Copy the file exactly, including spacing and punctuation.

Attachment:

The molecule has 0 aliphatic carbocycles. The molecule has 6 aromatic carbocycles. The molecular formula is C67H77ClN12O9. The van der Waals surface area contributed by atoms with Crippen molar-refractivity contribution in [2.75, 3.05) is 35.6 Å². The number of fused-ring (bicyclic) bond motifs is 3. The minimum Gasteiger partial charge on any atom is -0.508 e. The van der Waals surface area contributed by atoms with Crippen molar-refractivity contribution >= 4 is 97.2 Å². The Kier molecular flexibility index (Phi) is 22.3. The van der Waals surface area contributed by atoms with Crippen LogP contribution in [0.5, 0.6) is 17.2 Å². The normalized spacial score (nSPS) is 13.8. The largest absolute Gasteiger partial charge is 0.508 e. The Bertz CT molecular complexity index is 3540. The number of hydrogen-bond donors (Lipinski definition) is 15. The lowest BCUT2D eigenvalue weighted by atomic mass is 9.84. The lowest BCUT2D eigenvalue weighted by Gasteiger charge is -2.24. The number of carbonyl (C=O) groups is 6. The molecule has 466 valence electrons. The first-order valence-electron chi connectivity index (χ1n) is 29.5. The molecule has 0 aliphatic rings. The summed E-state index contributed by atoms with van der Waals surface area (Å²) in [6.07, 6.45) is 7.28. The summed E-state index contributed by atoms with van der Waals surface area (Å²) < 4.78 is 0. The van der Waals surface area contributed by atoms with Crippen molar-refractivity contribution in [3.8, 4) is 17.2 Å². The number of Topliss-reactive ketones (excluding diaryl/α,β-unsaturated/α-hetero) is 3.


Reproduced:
The molecule has 0 aliphatic carbocycles. The molecule has 6 aromatic carbocycles. The molecular formula is C67H77ClN12O9. The van der Waals surface area contributed by atoms with Crippen molar-refractivity contribution in [2.75, 3.05) is 35.6 Å². The number of fused-ring (bicyclic) bond motifs is 3. The minimum Gasteiger partial charge on any atom is -0.508 e. The van der Waals surface area contributed by atoms with Crippen molar-refractivity contribution >= 4 is 97.2 Å². The Kier molecular flexibility index (Phi) is 22.3. The van der Waals surface area contributed by atoms with Crippen LogP contribution in [0.5, 0.6) is 17.2 Å². The normalized spacial score (nSPS) is 13.8. The largest absolute Gasteiger partial charge is 0.508 e. The Bertz CT molecular complexity index is 3540. The number of hydrogen-bond donors (Lipinski definition) is 15. The lowest BCUT2D eigenvalue weighted by atomic mass is 9.84. The lowest BCUT2D eigenvalue weighted by Gasteiger charge is -2.24. The number of carbonyl (C=O) groups is 6. The molecule has 466 valence electrons. The first-order valence-electron chi connectivity index (χ1n) is 29.5. The molecule has 0 aliphatic rings. The summed E-state index contributed by atoms with van der Waals surface area (Å²) in [6.07, 6.45) is 7.28. The summed E-state index contributed by atoms with van der Waals surface area (Å²) < 4.78 is 0. The van der Waals surface area contributed by atoms with Crippen molar-refractivity contribution in [3.8, 4) is 17.2 Å². The number of Topliss-reactive ketones (excluding diaryl/α,β-unsaturated/α-hetero) is 3.